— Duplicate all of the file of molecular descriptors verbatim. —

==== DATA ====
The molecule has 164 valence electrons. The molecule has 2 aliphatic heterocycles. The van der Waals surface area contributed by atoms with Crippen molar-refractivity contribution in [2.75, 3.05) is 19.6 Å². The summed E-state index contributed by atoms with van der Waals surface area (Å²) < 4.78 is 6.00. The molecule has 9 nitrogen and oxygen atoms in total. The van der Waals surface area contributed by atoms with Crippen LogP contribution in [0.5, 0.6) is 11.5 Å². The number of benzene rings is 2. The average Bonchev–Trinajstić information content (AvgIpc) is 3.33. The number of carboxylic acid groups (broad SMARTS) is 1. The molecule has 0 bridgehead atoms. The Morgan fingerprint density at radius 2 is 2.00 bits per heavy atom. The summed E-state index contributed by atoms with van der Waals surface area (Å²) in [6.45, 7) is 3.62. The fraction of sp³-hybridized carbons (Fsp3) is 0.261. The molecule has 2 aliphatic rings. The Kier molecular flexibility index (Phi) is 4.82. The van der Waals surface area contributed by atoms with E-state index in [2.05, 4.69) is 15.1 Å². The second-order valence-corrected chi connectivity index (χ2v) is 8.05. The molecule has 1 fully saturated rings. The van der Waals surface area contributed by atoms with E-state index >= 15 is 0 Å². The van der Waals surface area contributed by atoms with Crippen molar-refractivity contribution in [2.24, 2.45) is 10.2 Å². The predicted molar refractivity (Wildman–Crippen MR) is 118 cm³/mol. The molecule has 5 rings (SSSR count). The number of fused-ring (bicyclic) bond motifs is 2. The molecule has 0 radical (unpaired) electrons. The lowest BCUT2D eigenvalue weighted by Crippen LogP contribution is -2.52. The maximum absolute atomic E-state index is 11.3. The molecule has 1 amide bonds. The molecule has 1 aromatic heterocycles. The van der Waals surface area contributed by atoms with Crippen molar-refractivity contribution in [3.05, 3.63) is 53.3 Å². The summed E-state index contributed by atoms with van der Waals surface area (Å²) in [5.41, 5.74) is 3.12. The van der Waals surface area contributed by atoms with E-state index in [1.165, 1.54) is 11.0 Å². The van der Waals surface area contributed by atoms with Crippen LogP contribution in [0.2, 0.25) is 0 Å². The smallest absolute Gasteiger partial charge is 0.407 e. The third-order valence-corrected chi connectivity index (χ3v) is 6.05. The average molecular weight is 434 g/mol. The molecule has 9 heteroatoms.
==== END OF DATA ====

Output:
The molecule has 164 valence electrons. The molecule has 2 aliphatic heterocycles. The van der Waals surface area contributed by atoms with Crippen molar-refractivity contribution in [2.75, 3.05) is 19.6 Å². The summed E-state index contributed by atoms with van der Waals surface area (Å²) < 4.78 is 6.00. The molecule has 9 nitrogen and oxygen atoms in total. The van der Waals surface area contributed by atoms with Crippen LogP contribution in [0.5, 0.6) is 11.5 Å². The number of benzene rings is 2. The average Bonchev–Trinajstić information content (AvgIpc) is 3.33. The number of carboxylic acid groups (broad SMARTS) is 1. The molecule has 0 bridgehead atoms. The Morgan fingerprint density at radius 2 is 2.00 bits per heavy atom. The summed E-state index contributed by atoms with van der Waals surface area (Å²) in [6.45, 7) is 3.62. The fraction of sp³-hybridized carbons (Fsp3) is 0.261. The molecule has 2 aliphatic rings. The Kier molecular flexibility index (Phi) is 4.82. The van der Waals surface area contributed by atoms with E-state index in [2.05, 4.69) is 15.1 Å². The second-order valence-corrected chi connectivity index (χ2v) is 8.05. The molecule has 1 fully saturated rings. The van der Waals surface area contributed by atoms with E-state index >= 15 is 0 Å². The van der Waals surface area contributed by atoms with Crippen molar-refractivity contribution in [2.24, 2.45) is 10.2 Å². The predicted molar refractivity (Wildman–Crippen MR) is 118 cm³/mol. The molecule has 5 rings (SSSR count). The number of fused-ring (bicyclic) bond motifs is 2. The molecule has 0 radical (unpaired) electrons. The lowest BCUT2D eigenvalue weighted by Crippen LogP contribution is -2.52. The maximum absolute atomic E-state index is 11.3. The molecule has 1 amide bonds. The molecule has 1 aromatic heterocycles. The van der Waals surface area contributed by atoms with Crippen molar-refractivity contribution in [3.05, 3.63) is 53.3 Å². The summed E-state index contributed by atoms with van der Waals surface area (Å²) in [5.41, 5.74) is 3.12. The van der Waals surface area contributed by atoms with E-state index in [1.165, 1.54) is 11.0 Å². The van der Waals surface area contributed by atoms with Crippen LogP contribution in [0.2, 0.25) is 0 Å². The smallest absolute Gasteiger partial charge is 0.407 e. The third-order valence-corrected chi connectivity index (χ3v) is 6.05. The average molecular weight is 434 g/mol. The molecule has 9 heteroatoms.